av Lars Berglund
In the rather sweepingly written history of Swedish contemporary classical music that came to be established after the Second World War, composers were sorted according to the decade in which they made their debut. An even number before the zero meant radical, an odd number traditionalist. Thus came Dag Wirén to be reckoned amongst the more traditionally minded pre-war composers, such as Lars-Erik Larsson, Erland von Koch and Gunnar de Frumerie.
As Per Olov Broman has shown in his excellent article “History-making, modernism and Dag Wirén” in the book Dag Wirén– a guidesuch a categorisation is not without its problems. And one of those who appears least well served by such a crude labelling process is none other than Wirén.
What, after all, is a traditional composer? Two of the greatest subversives of the early 20th century, Arnold Schönberg and his pupil Anton Webern, were, at the same time, two of the most explicitly tradition-conscious musicians of their age. And yet we can see how such a devoted spokesman of the traditional camp in Swedish art music as Jan Carlstedt never passed up an opportunity to point out that traditionalist music could and should also be experimental and seek its own constant renewal. Perhaps all that we can say for certain is that only rarely are the composers themselves happy about having such labels stuck to them. Some even see it as a fatuous or at least grossly simplifying insult to the seriously purposed and complex work that they do.
It is probably time for us to consign the traditionalist/radical dichotomy to history, when, that is, it is used at all. In Sweden in the 1950s, when much of the ideas behind the latter-period history-making were established, they were, however, very much common currency. Radical music was defined by certain specific, apparently rather conventional stylistic criteria: atonality and triad proscription, dodecaphonics and serialism, pointillism, the use of tape or electronically produced sound – and the avoidance of conventional work designations and genres: “Complex IV” was a radical title, “Violin concert no. 1” was not. It was in such a conceptual environment that Dag Wirén was labelled a traditionalist.
At the same time, we must remember that when Wirén returned to Sweden from his studies in Paris in 1933, and had his debut in Fylkingen with his piano trio, he received reviews that were not so very far behind P-B’s famous slating of Rosenberg’s first quartet ten years previously. The trio was described by Herman Glimstedt as an “opus cacophonus…in whose fermenting tonal brew those movements, amongst the many, upon which had been bestowed, with formal pretentions, the titles Fugettaand Alla passacagliacould hardly be identified”. To conservative eyes, then, Wirén was a sinister modernist who came from the continent towing foreign ideas, ready to subvert all good musical customs.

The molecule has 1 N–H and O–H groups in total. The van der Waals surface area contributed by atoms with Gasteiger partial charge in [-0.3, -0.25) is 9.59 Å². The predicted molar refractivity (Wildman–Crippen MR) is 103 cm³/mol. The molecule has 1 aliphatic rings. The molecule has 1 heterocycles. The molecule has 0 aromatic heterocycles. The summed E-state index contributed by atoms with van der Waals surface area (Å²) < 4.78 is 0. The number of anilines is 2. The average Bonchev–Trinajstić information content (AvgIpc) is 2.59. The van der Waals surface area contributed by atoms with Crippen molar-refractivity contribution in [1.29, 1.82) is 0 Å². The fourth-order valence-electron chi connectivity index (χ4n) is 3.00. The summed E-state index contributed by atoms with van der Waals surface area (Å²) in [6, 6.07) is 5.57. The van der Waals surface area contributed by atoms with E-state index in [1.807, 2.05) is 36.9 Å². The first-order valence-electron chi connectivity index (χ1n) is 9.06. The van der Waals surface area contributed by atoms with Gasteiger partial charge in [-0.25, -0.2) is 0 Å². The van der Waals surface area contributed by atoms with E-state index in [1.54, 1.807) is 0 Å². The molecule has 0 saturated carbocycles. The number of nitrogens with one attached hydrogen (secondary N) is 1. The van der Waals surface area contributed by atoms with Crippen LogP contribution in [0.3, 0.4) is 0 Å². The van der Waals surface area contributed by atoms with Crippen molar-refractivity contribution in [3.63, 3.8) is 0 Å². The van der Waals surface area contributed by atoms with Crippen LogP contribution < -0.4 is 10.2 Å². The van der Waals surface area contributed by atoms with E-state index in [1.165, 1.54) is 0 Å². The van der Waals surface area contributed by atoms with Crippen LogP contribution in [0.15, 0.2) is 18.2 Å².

In the great debate on music and music criticism that broke out in 1957 in connection with the premiere of Karl-Birger Blomdahl’s Anabase, Wirén sided with the modernists: “Audiences must be trained,” he declared in the survey published by Dagens Nyheter, and continued: “In my opinion, the Swedish radio should never baulk at a good work simply because it’s exclusive. Radical and relatively inaccessible music should be supported precisely out of respect for audiences.”
Disregarding more superficial criteria of style and genre, Wirén was himself in many respects a typical modernist. Wirén’s “concerted efforts to systematically and economically develop a thematic material to exploit it to the full, must be seen as a consequence of a pronounced modernistic philosophy,” writes Sten Dahlstedt in Dag Wirén – a guide (p. 63). It was precisely Wirén’s predilection for strict economy, reduction, sparseness and clarity, as well as his express aversion to repetition in music, that led him to develop the “metamorphosis technique” that he had first started to cultivate in his third symphony (1944) and that he would later consider a vital ingredient of his compositional technique.
However, Wirén was also a modernist and an innovator for the very reason that he was always on the move. His pieces from the 1930s, like the piano trio (op. 6), the sinfonietta (op. 7) or the serenade (op. 11) are considered today accessible and divertanteworks. To Herman Glimstedt’s ears, the piano trio was a cacophony. And once the music critics and the wider concert-going public had caught up with these pieces and taken them to their hearts, Wirén was already off somewhere else on the more austere and narrow line that he followed above all with the fourth symphony (1952) and that he would go on to perfect right up to his final works in the early 1970s, such as the incredibly compact string quartet no. 5.
Thus did Wirén, with his career and his music, challenge all simplified attempts to write history. He is so much more than a pre-war composer because his career spanned many more decades than that, from his student years in the 1920s to his final compositions of the 1970s, and because many of his most interesting works were written in his later years. And he is so much more than simply “traditionalist” or “modernist” because there is a complexity, a denseness and an innovativeness in his output that makes such labels seem banal.
And as modern listeners I think we can actually hear this: it is possible to listen to pieces from the 1930s, such as the piano trio or the serenade, as divertante and “easy listening” music; but it is still also possible to hear the modernistic provocation that actually already existed back then in Wirén’s approach to harmony and melody. Similarly, we can listen to his fifth string quartet as the strict and sparse tonal structure that it comes across as in the score – but it is also music with an unusually fresh immediacy that can be enjoyed without the need for preliminary intellectual exercises.